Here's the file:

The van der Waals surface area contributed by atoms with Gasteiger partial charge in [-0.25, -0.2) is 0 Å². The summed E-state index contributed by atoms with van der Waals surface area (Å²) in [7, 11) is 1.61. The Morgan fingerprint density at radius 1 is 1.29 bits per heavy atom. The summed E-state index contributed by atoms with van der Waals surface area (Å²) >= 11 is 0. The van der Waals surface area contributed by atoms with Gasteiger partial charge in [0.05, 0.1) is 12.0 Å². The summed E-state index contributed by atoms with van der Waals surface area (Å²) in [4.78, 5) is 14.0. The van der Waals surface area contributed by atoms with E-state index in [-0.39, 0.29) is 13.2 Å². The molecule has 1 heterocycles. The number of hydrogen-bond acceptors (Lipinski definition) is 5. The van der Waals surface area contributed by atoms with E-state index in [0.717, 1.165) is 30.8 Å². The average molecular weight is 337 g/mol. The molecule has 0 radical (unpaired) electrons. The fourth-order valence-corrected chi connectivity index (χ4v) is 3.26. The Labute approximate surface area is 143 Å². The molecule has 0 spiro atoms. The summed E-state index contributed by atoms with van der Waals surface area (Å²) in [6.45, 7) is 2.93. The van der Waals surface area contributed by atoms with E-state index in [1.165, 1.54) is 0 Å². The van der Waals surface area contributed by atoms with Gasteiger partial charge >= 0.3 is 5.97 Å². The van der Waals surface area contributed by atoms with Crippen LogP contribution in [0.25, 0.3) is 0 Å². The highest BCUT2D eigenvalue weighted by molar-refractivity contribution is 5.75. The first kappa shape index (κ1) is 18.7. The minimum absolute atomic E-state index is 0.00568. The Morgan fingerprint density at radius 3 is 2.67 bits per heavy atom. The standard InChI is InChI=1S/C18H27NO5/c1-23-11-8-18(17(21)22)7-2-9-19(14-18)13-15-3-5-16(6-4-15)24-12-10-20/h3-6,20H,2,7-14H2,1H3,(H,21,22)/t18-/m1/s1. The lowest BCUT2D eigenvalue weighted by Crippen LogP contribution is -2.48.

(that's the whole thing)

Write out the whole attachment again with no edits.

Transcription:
The van der Waals surface area contributed by atoms with Gasteiger partial charge in [-0.25, -0.2) is 0 Å². The summed E-state index contributed by atoms with van der Waals surface area (Å²) in [7, 11) is 1.61. The Morgan fingerprint density at radius 1 is 1.29 bits per heavy atom. The summed E-state index contributed by atoms with van der Waals surface area (Å²) >= 11 is 0. The van der Waals surface area contributed by atoms with Gasteiger partial charge in [0.05, 0.1) is 12.0 Å². The summed E-state index contributed by atoms with van der Waals surface area (Å²) in [4.78, 5) is 14.0. The van der Waals surface area contributed by atoms with E-state index in [-0.39, 0.29) is 13.2 Å². The molecule has 1 heterocycles. The number of hydrogen-bond acceptors (Lipinski definition) is 5. The van der Waals surface area contributed by atoms with E-state index in [0.717, 1.165) is 30.8 Å². The average molecular weight is 337 g/mol. The molecule has 0 radical (unpaired) electrons. The fourth-order valence-corrected chi connectivity index (χ4v) is 3.26. The Labute approximate surface area is 143 Å². The molecule has 0 spiro atoms. The summed E-state index contributed by atoms with van der Waals surface area (Å²) in [6.45, 7) is 2.93. The van der Waals surface area contributed by atoms with E-state index in [1.165, 1.54) is 0 Å². The van der Waals surface area contributed by atoms with Gasteiger partial charge >= 0.3 is 5.97 Å². The van der Waals surface area contributed by atoms with Crippen LogP contribution in [0.25, 0.3) is 0 Å². The highest BCUT2D eigenvalue weighted by molar-refractivity contribution is 5.75. The first kappa shape index (κ1) is 18.7. The minimum absolute atomic E-state index is 0.00568. The Morgan fingerprint density at radius 3 is 2.67 bits per heavy atom. The standard InChI is InChI=1S/C18H27NO5/c1-23-11-8-18(17(21)22)7-2-9-19(14-18)13-15-3-5-16(6-4-15)24-12-10-20/h3-6,20H,2,7-14H2,1H3,(H,21,22)/t18-/m1/s1. The lowest BCUT2D eigenvalue weighted by Crippen LogP contribution is -2.48.